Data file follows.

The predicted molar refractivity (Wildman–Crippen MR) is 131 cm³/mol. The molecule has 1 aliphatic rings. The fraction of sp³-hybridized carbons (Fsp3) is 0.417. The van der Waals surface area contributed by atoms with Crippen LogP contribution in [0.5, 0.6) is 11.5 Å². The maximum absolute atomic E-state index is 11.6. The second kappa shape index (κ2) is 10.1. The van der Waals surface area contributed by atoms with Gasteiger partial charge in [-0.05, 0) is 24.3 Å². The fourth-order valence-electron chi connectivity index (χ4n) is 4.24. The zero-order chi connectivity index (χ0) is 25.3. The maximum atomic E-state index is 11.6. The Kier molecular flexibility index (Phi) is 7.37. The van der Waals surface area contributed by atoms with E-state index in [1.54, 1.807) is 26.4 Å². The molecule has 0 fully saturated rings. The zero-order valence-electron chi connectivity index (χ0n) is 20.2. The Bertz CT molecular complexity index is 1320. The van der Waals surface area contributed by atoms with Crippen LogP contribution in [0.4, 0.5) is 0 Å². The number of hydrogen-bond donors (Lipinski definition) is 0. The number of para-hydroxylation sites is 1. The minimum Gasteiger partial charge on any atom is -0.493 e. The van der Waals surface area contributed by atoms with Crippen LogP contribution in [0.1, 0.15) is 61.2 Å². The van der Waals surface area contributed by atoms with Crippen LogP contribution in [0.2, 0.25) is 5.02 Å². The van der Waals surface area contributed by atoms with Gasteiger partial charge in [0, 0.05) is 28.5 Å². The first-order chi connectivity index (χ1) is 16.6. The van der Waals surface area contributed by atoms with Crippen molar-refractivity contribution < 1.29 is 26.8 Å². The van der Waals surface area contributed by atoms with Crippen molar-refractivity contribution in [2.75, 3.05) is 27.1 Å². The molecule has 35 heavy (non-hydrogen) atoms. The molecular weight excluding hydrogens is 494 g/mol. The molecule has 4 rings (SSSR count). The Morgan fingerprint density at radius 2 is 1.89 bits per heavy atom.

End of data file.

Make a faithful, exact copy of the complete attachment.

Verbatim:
The predicted molar refractivity (Wildman–Crippen MR) is 131 cm³/mol. The molecule has 1 aliphatic rings. The fraction of sp³-hybridized carbons (Fsp3) is 0.417. The van der Waals surface area contributed by atoms with Crippen LogP contribution in [0.5, 0.6) is 11.5 Å². The maximum absolute atomic E-state index is 11.6. The second kappa shape index (κ2) is 10.1. The van der Waals surface area contributed by atoms with Gasteiger partial charge in [-0.05, 0) is 24.3 Å². The fourth-order valence-electron chi connectivity index (χ4n) is 4.24. The zero-order chi connectivity index (χ0) is 25.3. The maximum atomic E-state index is 11.6. The Kier molecular flexibility index (Phi) is 7.37. The van der Waals surface area contributed by atoms with E-state index in [1.54, 1.807) is 26.4 Å². The molecule has 0 fully saturated rings. The zero-order valence-electron chi connectivity index (χ0n) is 20.2. The Bertz CT molecular complexity index is 1320. The van der Waals surface area contributed by atoms with Crippen LogP contribution in [0.4, 0.5) is 0 Å². The number of hydrogen-bond donors (Lipinski definition) is 0. The number of para-hydroxylation sites is 1. The minimum Gasteiger partial charge on any atom is -0.493 e. The van der Waals surface area contributed by atoms with Crippen LogP contribution in [0.1, 0.15) is 61.2 Å². The van der Waals surface area contributed by atoms with Crippen LogP contribution in [0.2, 0.25) is 5.02 Å². The van der Waals surface area contributed by atoms with Gasteiger partial charge in [0, 0.05) is 28.5 Å². The first-order chi connectivity index (χ1) is 16.6. The van der Waals surface area contributed by atoms with Crippen molar-refractivity contribution < 1.29 is 26.8 Å². The van der Waals surface area contributed by atoms with Crippen molar-refractivity contribution in [2.75, 3.05) is 27.1 Å². The molecule has 35 heavy (non-hydrogen) atoms. The molecular weight excluding hydrogens is 494 g/mol. The molecule has 4 rings (SSSR count). The Morgan fingerprint density at radius 2 is 1.89 bits per heavy atom.